CFA Practice Question

There are 206 practice questions for this study session.

CFA Practice Question

Continue with question 1. Assume a stock price is $55 and in the next year it will either rise by 20% or fall by 16%. The risk-free interest rate is 5%. A call option on this stock has an exercise price of $60. Suppose the call option is selling for $4. Show how to execute an arbitrage transaction that will earn more than the risk-free rate. Use 1000 call options.
Correct Answer: Sell the call and buy the underlying stock.

As the current price is higher than 3.33, it is overpriced. We should sell the call and buy the underlying stock. As n is 0.303 (from question 2), for every option sold we should purchase 0.303 shares of stock.
  • Sell 1000 calls at 4: 4,000
  • Buy 303 shares at 55: -16,665
  • Net cash flow: -12,665
At expiration the value of this combination will be
  • 303 x 66 - 6 x 1000 = 13,998 if ST= 66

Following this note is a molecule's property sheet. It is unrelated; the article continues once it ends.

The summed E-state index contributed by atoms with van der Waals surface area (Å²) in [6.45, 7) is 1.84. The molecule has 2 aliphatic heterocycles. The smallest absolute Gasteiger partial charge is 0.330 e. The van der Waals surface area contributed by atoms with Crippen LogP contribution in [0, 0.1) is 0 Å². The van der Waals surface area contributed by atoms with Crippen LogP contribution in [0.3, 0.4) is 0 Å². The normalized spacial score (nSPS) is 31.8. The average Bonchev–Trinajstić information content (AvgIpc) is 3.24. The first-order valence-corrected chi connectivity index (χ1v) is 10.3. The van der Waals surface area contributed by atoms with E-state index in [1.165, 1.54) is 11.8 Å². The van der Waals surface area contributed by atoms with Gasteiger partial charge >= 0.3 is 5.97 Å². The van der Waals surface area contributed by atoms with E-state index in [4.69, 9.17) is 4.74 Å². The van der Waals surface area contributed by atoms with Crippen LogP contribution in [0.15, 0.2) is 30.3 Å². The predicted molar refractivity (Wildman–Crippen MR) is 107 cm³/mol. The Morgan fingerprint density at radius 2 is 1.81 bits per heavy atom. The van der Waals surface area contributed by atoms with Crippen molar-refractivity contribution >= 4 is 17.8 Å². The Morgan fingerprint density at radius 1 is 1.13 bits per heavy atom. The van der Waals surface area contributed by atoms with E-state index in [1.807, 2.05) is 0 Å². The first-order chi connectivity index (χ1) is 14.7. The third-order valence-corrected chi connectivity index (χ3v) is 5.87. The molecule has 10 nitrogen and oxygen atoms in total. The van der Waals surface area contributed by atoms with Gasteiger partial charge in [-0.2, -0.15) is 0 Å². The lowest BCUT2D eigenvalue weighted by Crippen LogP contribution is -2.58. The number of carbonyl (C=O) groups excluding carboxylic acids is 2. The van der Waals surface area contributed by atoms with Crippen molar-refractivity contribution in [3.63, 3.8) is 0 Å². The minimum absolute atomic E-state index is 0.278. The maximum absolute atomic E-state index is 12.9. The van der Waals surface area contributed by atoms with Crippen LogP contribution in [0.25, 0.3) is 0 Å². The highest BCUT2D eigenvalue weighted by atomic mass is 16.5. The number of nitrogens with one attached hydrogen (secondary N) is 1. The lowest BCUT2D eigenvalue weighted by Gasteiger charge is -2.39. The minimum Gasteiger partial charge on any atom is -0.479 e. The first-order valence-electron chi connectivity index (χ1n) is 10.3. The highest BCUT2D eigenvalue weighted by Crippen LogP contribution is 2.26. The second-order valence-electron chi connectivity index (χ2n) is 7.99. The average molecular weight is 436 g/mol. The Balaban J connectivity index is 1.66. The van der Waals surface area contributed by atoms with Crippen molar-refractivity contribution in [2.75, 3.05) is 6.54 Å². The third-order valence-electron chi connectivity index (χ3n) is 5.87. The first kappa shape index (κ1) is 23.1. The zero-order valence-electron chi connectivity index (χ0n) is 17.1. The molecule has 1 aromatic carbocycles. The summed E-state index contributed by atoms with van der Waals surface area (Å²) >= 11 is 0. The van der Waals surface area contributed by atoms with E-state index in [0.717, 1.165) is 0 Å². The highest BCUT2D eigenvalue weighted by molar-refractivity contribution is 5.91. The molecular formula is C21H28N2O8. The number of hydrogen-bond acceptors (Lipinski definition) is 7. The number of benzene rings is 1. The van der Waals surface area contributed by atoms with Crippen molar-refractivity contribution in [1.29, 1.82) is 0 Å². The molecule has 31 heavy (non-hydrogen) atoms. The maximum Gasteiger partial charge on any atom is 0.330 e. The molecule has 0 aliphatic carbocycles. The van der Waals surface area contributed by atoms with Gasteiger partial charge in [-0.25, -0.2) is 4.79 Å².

• 303 x 46.2 - 0 x 1000 = 13,998 if ST= 46.2
The rate of return is (13,998 - 12,665)/ 12,665 = 10.53%, which is higher than the risk-free rate of 5%.

User Contributed Comments 8

User Comment
PhiWong Total cash outflow: 55 x 303 + 4 x 1000 = -16,665 + 4000 = -12,665
If St=66, net income = 4 x 1000 + -6 x 1000 + (-55+66) x 303 =1,333.6
If St=46.2, net income = 4 x 1000 + (46.2 - 55) x 303 = 1,333.6
Rate of Return = 1,333.6/(-4 x 1000 + 55 x 303) = 10.53%
PhiWong Total Cash out flow shoud be: -55 x 303 + 4 x 1000 = -12,665
JVAC but what if you don't have 12665 to purchase 303 stocks? you have to borrow @5%. that makes your ROR (1333.6-0.05*12665)/12665= 5.5%
ehc0791 The funding cost should be considered. The cost of 12,665 can be put into bank and make 5% return.
AusPhD Absolutely, but what we have shown is that if you fund this strategy at the risk free rate you make risk free profit.
MonkeySee This is assuming that you have correctly estimated the volatility for the upcoming year. A powerful yet inconvient truth.
mazen1967 the issue here is to gain more than rf
Paulvw I always understood that the arbitrageur would sell the call, buy the underlying stock, AND buy a put of the same strike and borrow the present value of the future strike. This would balance the expensively sold call with the cheaper underlying, earning a profit up front (why would the arbitrageur want to wait around until expiry?) and leaving her in a riskless position where all positions net out at expiry (assuming a central clearing house with no credit risk etc etc). Am I missing something?
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